Friday, 23 March 2012



Pat Moss wrote a comment on my Blog saying that she had read the feature in the British Journal of Photography and how intrigued she was about my photographic project and that all her own recent projects had been about life with a chronic illness. She said that she would love to speak to me about it. Well, I looked up her website and thought that I would really like to be photographed by her. Pat had just started her Phd which was about the difficulties in communication in families when one suffers from chronic pain. She was hoping to make a photographic body of work which might help that communication a little. At around the same time, I contacted a photographer in Stockport and so arranged to go there for a shoot and then carry on to Preston where Pat lived.
Pat met me at Preston station and took me straight to the location for the shoot. It was the site of an ancient, derelict Jacobean house in Bretherton called Bank Hall in the grounds of which what was an old potting shed, the roof of which had now gone leaving only a shell. Pat wanted me to stand in the left hand window and then move over to the right hand window but leave the doorway in the middle empty. She photographed me first of all with her Mimoya film camera using black and white film which she preferred but, in view of the deadline for the exhibition in Southport, she also took some shots with her digital camera and, in fact, thought that colour might look at least as good as black and white. The whole shoot could not have lasted longer than an hour but it was beautiful; there was a very good feeling about the location - Pat loves being there and I picked up on that too.

We went back to her house for a coffee and talked about various things including the exhibition and she voiced her concern about how the framing would be done, especially the mounting or lack of it. So she offered to drive me to the framers so that we could have a discussion about it which we did. The framer was very easy going and was basically happy to do whatever we wanted so it was a relief to have sorted it out with the help of someone like Pat who had prior experience of these situations.

A few days' later, I received the colour digital version of the photograph and I really liked it. It tied in with my story about the meeting I had had with a speech therapist many years ago, shortly after my diagnosis, when she asked me how I had been. I told her that I had recently joined a local Film Society and had gone to the first film which was also attended by many friends of mine. I explained that I had bought a small plastic cup of wine and took it to my seat but shook on the way and I was very aware that my friends would be noticing this and saying to each other or to themselves "Oh look, there's poor Tim, shaking". The speech therapist said "Tim, you are not the Tim Andrews you were before, you are Tim Andrews with Parkinson's Disease and the sooner you accept that fact, the better" It changed my attitude almost immediately and from then on I was almost totally unbothered about showing my Parkinsonian condition in public and that was a huge bonus. Paradoxically, I also feel that, inside, I am the same person as I was before which I guess might be difficult for people to accept because I can behave so differently physically. This paradox is highlighted by Pat's beautiful photograph and, having suffered chronic ill health herself, she would understand this situation very well.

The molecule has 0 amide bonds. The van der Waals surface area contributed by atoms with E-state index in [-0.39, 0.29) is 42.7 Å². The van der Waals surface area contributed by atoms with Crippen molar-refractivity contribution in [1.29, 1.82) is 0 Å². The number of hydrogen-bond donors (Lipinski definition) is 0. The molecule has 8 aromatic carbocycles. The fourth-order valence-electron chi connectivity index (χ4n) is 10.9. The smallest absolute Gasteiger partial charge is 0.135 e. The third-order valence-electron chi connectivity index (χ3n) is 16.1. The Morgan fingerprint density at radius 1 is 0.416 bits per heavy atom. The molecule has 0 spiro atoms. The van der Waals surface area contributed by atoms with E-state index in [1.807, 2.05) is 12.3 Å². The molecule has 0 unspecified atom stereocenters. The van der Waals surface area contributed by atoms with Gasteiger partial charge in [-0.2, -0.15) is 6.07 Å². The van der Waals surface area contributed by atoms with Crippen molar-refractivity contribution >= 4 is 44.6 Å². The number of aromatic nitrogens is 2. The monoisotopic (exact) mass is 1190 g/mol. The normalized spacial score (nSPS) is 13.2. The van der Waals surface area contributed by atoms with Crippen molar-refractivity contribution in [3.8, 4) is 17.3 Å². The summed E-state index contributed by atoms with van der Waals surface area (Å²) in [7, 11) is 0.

I had a great time with Pat who is a very interesting, down to earth person and very easy. Often, it helps to meet the photographer before a shoot but, in Pat's case, it didn't matter at all as we got on very well. It just so happens that she produced an excellent image as well!

Pat Moss

1 comment:

  1. I am starting to come to terms wih your project and I can Understand Pats image and what it means to me. I cant view it for others so they have to make their own opinions of it I cant do that for them